Is there an ‘optimal blend’ of coaching and consulting?
Given both the benefits of adding consulting elements to a coaching approach and the associated risks or watchouts, what might be an optimal blend that best serves the client? Unfortunately there is no magic formula for how much coaching and how much consulting to use in any given situation. The optimal blend of coaching and consulting is likely to depend very much on the situation, as Cheryl Belles (2000) stated in her article where she originally put forward the idea of the bell curve. As Phillip Sandahl (2010) says, “Selecting which hat to wear in the moment is art, not science.”
In my own coaching model, I see opportunities to complement a pure coaching approach with an element of consulting:
- Clarity: what do I want? This involves supporting the client in clarifying his values and setting ambitious but achievable goals.
- Understanding: what’s holding me back? Here we dig deeper to identify and challenge limiting beliefs and to reframe disempowering perspectives.
- Strategies: what do I do? This is where we start addressing those obstacles and moving forwards with an action plan, as well as identifying and taking that first step.
- Progress: how do I sustain it? To create lasting change, the client sets up support structures and establishes accountability for himself.
Throughout the process, which of course is not necessarily going to be this linear, a pure coaching approach will be most empowering and effective for the client. It’s in the third stage, Strategies, that I see the biggest opportunity for shifting into consulting mode – where this is in alignment with what the client wants. In particular in my case this will be relevant where the client is working on setting up his own business and wants to tap into my branding and marketing expertise.
Most important, I believe, is setting expectations between the coach and client in the coaching agreement. It is the coach’s responsibility to clarify what her approach to coaching looks like, what the client can expect from her, and also what will not be part of that approach. In setting up the agreement, the client in turn needs to be clear on what he wants, if he wants a pure coaching approach or if he also wants elements of consulting where appropriate. This is true at the start and then also throughout the coaching relationship: the coach needs to be clear as to which ‘hat’ she is wearing in any given moment, and how that will best serve the client. Even in the moment of offering the advice or guidance from the perspective of an expert, it will be most effective if the coach makes it clear to the client that this is being offered simply as one more piece of information. That is, there is no obligation to take this as the ‘right’ course of action and the responsibility still rests with him as to how to proceed.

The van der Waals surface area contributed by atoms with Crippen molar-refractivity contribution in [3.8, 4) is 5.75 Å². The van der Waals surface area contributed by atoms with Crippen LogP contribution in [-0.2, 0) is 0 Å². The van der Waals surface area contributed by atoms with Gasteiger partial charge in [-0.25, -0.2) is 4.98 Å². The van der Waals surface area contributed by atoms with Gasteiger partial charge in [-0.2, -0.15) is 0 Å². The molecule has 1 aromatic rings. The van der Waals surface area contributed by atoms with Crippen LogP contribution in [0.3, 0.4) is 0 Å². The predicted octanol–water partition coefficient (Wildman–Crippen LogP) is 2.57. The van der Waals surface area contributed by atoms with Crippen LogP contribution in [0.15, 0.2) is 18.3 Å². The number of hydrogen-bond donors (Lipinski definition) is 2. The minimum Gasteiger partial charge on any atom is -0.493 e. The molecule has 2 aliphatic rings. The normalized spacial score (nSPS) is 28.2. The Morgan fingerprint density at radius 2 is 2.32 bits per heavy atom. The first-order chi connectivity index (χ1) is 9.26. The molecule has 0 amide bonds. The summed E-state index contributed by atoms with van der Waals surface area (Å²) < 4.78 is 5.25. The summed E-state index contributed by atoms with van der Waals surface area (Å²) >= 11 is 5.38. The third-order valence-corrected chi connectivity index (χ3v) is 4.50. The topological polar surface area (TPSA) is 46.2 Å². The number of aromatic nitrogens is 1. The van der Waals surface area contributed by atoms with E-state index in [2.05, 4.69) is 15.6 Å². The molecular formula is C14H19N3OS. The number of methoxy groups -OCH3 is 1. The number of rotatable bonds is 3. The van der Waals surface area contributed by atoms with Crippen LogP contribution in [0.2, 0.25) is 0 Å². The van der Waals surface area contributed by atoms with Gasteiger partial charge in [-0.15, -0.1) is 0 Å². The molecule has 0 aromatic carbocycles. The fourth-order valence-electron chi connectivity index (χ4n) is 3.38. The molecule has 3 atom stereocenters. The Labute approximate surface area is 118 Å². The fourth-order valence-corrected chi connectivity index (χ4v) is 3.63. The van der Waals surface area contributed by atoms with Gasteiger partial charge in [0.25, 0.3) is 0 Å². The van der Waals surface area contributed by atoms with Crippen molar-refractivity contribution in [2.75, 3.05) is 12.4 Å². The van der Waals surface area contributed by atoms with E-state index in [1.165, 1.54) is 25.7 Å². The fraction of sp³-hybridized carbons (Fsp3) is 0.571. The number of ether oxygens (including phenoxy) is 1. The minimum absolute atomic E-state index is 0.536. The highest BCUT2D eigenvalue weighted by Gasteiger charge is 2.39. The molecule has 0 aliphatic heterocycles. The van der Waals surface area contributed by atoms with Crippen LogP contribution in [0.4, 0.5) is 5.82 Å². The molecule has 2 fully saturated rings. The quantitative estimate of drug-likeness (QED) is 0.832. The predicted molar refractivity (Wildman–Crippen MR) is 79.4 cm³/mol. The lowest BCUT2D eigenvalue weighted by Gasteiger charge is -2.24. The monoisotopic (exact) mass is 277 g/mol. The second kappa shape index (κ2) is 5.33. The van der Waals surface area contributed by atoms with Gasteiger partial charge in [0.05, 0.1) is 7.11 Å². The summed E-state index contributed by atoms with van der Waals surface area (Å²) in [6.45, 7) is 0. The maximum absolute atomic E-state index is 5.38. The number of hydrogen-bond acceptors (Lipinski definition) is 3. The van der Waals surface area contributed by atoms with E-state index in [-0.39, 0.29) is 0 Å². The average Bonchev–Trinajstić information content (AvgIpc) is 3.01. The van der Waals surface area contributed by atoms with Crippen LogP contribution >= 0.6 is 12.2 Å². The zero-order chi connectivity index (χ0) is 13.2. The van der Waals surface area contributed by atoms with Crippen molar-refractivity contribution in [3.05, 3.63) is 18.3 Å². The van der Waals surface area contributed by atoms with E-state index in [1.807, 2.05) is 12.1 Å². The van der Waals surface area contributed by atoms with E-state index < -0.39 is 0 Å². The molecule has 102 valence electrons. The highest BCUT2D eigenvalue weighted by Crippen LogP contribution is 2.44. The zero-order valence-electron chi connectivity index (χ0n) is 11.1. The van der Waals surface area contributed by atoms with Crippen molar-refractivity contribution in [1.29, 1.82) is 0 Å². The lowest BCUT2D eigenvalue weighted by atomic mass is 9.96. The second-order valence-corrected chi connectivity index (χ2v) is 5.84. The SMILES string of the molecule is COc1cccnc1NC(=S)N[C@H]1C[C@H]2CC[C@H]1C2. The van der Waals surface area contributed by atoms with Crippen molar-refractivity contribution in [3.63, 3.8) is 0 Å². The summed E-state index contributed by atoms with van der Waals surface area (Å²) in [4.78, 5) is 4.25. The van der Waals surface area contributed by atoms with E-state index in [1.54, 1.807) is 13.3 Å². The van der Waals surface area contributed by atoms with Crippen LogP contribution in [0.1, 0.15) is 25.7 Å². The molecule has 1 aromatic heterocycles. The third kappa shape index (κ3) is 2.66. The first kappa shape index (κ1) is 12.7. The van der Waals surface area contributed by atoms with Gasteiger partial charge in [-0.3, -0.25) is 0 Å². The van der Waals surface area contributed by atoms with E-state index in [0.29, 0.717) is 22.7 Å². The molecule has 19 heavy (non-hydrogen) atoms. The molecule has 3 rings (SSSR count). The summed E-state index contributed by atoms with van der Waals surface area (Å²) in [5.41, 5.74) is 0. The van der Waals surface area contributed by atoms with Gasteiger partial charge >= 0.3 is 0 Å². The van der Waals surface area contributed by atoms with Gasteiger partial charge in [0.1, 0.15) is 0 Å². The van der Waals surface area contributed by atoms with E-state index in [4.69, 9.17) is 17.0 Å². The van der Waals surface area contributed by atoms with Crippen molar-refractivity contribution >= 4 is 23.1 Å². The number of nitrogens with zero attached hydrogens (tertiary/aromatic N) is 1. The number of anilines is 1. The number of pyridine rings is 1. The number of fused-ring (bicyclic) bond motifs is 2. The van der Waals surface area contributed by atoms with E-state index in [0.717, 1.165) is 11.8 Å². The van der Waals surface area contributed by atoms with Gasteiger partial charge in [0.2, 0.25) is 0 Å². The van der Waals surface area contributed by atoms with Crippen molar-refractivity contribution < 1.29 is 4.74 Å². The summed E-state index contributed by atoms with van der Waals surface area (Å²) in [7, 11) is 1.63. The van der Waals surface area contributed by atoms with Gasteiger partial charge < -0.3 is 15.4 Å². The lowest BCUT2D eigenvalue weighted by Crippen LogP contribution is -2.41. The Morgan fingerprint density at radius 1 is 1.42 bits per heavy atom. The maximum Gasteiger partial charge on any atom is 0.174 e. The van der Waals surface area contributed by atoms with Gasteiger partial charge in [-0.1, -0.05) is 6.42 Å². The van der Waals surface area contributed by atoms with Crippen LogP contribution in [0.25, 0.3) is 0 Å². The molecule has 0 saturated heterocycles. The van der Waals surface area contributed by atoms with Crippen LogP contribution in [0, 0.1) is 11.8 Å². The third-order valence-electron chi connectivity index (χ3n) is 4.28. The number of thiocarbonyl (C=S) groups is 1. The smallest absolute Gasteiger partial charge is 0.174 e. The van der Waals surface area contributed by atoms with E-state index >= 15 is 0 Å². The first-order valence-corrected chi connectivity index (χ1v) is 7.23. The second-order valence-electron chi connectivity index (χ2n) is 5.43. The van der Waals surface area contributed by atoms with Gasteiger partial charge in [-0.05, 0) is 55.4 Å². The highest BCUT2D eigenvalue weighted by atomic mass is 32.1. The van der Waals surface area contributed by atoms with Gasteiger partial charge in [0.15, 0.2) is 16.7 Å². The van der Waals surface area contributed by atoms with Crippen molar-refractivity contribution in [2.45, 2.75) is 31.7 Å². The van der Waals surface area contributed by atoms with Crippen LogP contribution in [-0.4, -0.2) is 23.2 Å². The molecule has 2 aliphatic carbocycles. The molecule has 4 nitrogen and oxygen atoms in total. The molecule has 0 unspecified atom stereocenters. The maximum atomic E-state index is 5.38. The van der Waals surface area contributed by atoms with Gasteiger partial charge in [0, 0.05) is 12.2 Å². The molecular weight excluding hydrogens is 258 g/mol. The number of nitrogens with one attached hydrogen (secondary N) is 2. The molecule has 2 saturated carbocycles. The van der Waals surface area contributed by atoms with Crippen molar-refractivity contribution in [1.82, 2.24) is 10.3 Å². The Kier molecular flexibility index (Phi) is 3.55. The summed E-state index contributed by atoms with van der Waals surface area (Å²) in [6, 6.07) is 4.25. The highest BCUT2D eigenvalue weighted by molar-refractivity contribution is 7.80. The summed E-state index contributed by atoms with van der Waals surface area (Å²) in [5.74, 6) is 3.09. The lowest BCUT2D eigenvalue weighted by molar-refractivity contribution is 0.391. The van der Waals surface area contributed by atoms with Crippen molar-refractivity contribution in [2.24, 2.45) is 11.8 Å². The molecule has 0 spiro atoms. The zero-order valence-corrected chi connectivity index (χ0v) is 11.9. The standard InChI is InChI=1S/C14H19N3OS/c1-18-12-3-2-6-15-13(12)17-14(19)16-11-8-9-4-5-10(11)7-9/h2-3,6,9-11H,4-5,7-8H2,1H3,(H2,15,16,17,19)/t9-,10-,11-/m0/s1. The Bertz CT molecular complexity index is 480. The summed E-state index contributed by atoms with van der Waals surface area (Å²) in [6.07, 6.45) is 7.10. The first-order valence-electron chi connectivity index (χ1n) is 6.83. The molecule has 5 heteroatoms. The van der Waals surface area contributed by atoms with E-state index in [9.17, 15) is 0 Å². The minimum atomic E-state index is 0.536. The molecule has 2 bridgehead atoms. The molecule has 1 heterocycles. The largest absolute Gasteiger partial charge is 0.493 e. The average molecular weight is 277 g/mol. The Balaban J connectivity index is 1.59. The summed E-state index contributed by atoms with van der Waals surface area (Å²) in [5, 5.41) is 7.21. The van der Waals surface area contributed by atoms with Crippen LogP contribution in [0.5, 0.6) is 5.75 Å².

In an industry that remains unregulated, we can see significant variations in how coaching professionals position themselves as well as in the approach they take with clients. Pure coaching, as defined by the International Coach Federation and the International Coach Academy, puts the client fully in the driver’s seat, in charge of the agenda, and both responsible for and capable of coming up with his own answers. This approach can be an incredibly empowering experience for the client, as well as being effective in supporting him to achieve his objectives. There are, however, situations – depending on the context, the topic, the client and his objectives – where a blended approach that also includes a consulting element can be very powerful for the client.
For the client, a blended coaching approach that includes an element of consulting where appropriate can offer added value, providing answers to questions more quickly and accelerating action towards the client’s ultimate objective. From the coach’s perspective, a blended coaching approach allows the coach to leverage her prior experience and also to create a unique value proposition that differentiates her from other coaches. Her coaching skill set becomes one tool in her professional toolkit, which includes other skills and expertise that she can call upon where appropriate in the coaching relationship.
When a blended coaching approach is followed, as in any coaching relationship, it is important that the expectations are very clear on both sides. The coaching agreement, written and verbal, should state explicitly what the relationship will involve, what the client wants and on the other side what the coach will provide. Both coach and client should also make it clear in the moment if the situation warrants a pure coaching approach or if the client gives the coach permission to put on the ‘consulting hat’ and offer her perspective as expert on a particular topic. In that moment, it will be most effective if the client remains firmly in the driver’s seat, that is, if the client is still very much responsible for choosing what to do with this information, choosing the action to take. Sticking with the driving metaphor: most of the time the client will be in the driver’s seat and you are there to listen and support them as needed, not to be a backseat driver; as the person in the passenger seat, however, you’re not going to let your client drive off the road, and you may choose to step in when he asks you to and when you have information that is essential to his safety and well being!
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